I went downstairs and asked for the owner of the hotel and he came down and looked at me like I was crazy as I told him, "I have no money and can't afford to stay at your hotel. But if you let me stay at the hotel, I don't care if you put me in the storage room (which he ended up putting me in a converted storage room which was fine). I said if he let me stay for three months I would pay back every red cent and anything else he wants. Without hesitation he said, "yes" and from there it was about going out and trying to make it happen.
The hotel was the Cadillac hotel in Venice.
Q: How did you get into acting?
It sort of found me. I was fifteen years old and into swimming and my brother was a dancer at the time and wanted to get into acting. This acting agency happened to be on the way to swim training so I went up there with goggles on my head and a towel around my waist and said, "Mom drop me off I don't want to be late" as the women came out of the room and grabbed me by the wrist and said, "Oh are you here for the audition?"
I just wanted to go swimming. I was so scared. But I ended up getting into the agency and my brother didn't. It was the right place. The right time. But it took seven years for me to realize there was an art to acting because the roles I originally got didn't have an abundance of subtext. When I made the choice that this was what I definitively wanted to do, that's when I started turning everything around.
Q: Do you see an similarities between swimming and acting?
Because I come from a competitive sports upbringing I bring that competitiveness to my more artistic work. There are definitely actors out there who are far more talented than I am but they don't have the tenacity to keep getting up and dealing with rejection the way I know I can. You can't be right for every role. Even though we convince ourselves as actors that we are right for every job we go in for, we aren't right for every job whether it is politics or looks. If you don't have the capabilities of the foresight to deal with that, it can be a tough industry to be a part of.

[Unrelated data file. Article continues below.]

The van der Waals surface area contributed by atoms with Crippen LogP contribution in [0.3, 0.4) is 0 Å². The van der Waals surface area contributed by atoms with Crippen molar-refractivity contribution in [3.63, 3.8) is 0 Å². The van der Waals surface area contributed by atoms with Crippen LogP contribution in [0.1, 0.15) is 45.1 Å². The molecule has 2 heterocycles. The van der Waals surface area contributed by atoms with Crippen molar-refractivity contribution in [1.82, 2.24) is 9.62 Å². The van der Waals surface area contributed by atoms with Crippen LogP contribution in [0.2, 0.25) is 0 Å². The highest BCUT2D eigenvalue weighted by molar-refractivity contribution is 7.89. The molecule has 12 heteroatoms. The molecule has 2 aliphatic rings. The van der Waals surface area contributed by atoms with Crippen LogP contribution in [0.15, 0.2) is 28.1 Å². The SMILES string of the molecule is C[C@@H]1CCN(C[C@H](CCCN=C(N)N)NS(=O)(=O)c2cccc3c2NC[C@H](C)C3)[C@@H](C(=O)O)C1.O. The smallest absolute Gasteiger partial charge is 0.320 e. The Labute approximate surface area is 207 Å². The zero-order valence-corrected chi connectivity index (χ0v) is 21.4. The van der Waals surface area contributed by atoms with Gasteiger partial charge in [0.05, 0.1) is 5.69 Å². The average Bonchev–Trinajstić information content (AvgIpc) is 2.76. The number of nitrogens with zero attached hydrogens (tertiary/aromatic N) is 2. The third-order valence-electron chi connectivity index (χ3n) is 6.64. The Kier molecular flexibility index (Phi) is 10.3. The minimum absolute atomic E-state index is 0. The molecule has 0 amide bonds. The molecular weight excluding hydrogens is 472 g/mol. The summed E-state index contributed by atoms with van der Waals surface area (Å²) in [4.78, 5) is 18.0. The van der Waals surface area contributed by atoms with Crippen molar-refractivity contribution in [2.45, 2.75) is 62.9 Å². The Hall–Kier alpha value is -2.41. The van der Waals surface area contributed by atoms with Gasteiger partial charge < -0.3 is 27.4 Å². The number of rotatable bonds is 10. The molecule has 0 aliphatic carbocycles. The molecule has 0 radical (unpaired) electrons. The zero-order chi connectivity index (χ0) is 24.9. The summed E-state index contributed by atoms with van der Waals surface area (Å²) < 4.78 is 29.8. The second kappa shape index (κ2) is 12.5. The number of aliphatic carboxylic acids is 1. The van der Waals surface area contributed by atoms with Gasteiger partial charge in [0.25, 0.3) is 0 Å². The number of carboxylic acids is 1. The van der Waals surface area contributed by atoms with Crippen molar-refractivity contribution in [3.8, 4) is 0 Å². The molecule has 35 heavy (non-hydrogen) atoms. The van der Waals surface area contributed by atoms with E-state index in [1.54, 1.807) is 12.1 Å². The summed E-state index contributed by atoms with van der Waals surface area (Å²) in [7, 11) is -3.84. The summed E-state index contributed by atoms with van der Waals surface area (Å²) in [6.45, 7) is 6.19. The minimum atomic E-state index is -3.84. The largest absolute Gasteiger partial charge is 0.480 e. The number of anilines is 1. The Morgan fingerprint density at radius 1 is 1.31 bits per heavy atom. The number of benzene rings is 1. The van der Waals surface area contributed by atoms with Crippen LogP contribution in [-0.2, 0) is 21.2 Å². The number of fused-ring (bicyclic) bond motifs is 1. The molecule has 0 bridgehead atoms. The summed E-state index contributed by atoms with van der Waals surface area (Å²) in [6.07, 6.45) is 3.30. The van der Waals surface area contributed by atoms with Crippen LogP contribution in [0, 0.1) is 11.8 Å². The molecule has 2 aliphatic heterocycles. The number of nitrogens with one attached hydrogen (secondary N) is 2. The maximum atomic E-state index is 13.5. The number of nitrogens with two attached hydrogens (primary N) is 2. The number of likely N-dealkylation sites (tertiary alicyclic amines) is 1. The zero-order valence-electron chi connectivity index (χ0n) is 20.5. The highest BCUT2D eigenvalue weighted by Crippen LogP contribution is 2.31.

Q: Did you have any formal training?
I didn't have any formal training. Everything I learned, I learned on set. My career is very much like life. You should try and learn something from every experience. The nature of filmmaking is you can never know it all but you learn on set and I feel there is an authenticity that I offer because of that. I am not a molded, trained actor. I feel like I am very malleable and that is valuable when you play a role like Manson (Charles Manson in an upcoming film) who has so many different faces.
Q: Coming up - do you plan to just keep working or are you strategically looking to build a career?
I'd rather not work then do something I am not passionate about and fortunately I am in a position right now that I don't have to do things for monetary reasons. For the past three or four years, I've gotten to choose projects by how they inspire me and that's a rarity for an actor.
Q: What is the most important thing you've learned as an actor?
I am going to quote Winston Churchill. Never ever ever give up.
Q: Coming up for Ryan?
The next season of True Blood, a horror movie called Knights of Badassdom and Ryan will play the lead role of Charles Manson in an upcoming film directed by Brad Anderson.
REDHILL Opens November 5, 2010
Go see Ryan Kwanten - In this buzzed about film - by first time feature filmmaker Patrick Hughes!